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The High Cost of Teen Car Accidents in Florida

Florida car accidents involving teens have a high cost – both in terms of lives lost and in terms of dollars. According to the AAA, car accidents involving teen drivers who are between the ages of 15 and 17 cost the US over $34 billion in 2006 alone in damages and medical costs. Teen drivers cost the US $9.8 billion in fatal crashes that year and teen driver car accidents caused 2,541 fatalities and 406,427 injuries.

The Centers for Disease Control and Prevention (CDC) report that car accidents account for about 36% of deaths for teens, making it a leading cause of death for this age group. The risk of car accidents for teen drivers between 16 and 19 years old is higher than the risk for any other age group. Teens who are 16 and 17 are especially at risk, with one out of three drivers reporting an accident in their first year on the road.

Many Florida car accidents involve young drivers, and there are many ways to reduce the risk for young drivers, according to experts:

1) Increase mandatory training. Teen athletes log in thousands of hours of practice, but most states require just a few dozen hours of training time with a skilled instructor. Asking your political representatives to increase mandatory training is an important first step. In the meantime, parents and family members can pay for extra training time for their teen drivers – and check to make sure that teens take advantage of the offer. The more experienced drivers are, the less likely they are to be in an accident.

2) Focus on defensive driving. Once teens learn the basics of parking, turning, and sharing the road, they should also be taught emergency driving situations and defensive driving or collision-avoidance techniques. Ideally, these would be required by law. Until they are, parents can ensure that their teens get the extra training needed to stay safe. Many national programs cost less than $100.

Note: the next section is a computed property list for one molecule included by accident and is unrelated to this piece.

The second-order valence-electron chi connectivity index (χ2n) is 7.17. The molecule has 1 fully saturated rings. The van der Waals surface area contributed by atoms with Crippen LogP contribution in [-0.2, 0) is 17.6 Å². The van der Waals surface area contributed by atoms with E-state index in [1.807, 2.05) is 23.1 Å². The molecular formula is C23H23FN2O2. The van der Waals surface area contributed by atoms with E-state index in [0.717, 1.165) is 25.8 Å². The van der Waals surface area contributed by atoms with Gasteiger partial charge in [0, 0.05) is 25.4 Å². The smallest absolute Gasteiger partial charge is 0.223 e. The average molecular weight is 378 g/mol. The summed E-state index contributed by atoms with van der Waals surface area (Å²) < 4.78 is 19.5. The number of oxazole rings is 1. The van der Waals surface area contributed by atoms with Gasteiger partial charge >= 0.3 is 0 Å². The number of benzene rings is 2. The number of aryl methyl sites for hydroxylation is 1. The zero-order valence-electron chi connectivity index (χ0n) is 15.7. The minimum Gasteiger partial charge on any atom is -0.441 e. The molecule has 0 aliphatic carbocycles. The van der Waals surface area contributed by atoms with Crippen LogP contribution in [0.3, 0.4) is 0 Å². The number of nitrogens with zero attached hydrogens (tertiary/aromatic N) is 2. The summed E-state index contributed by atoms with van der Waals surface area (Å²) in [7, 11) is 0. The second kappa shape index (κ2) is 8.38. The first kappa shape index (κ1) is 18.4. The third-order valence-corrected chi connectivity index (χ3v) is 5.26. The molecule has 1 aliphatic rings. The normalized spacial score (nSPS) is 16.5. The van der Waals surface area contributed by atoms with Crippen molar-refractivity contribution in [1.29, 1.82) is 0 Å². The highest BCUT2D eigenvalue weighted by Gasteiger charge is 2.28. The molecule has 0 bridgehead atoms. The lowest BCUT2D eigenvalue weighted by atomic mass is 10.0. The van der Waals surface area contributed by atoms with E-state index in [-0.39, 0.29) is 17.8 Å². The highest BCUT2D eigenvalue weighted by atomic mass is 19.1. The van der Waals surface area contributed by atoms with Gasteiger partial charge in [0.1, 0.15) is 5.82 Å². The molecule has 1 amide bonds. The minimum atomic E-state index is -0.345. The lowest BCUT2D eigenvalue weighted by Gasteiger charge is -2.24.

3) Graduated licensing. Studies of graduated licensing programs have shown that easing new drivers into driving by increasing driving privileges gradually works. Signing pledges and creating new driver agreements to ensure that teens do not drive under the influence or while distracted can also be helpful.

4) Limiting the number of passengers in a car. Additional passengers mean additional distractions and each additional passenger increases the risk of a serious Florida car accident, according to many research studies. Unfortunately, teens tend to ferry many passengers, since younger friends are often without a license and car of their own. Parents can insist that teen drivers drive no more than one or two friends at a time to reduce the risk of accidents.


If you or your child have been in a car accident, contact the Flaxman Law Group for a free consultation to discuss your options and your rights. With law offices in Miami, Homestead, and Hollywood, the Flaxman Law Group has already helped thousands of South Florida personal injury and car accident victims. Call today to speak with our compassionate and experienced staff.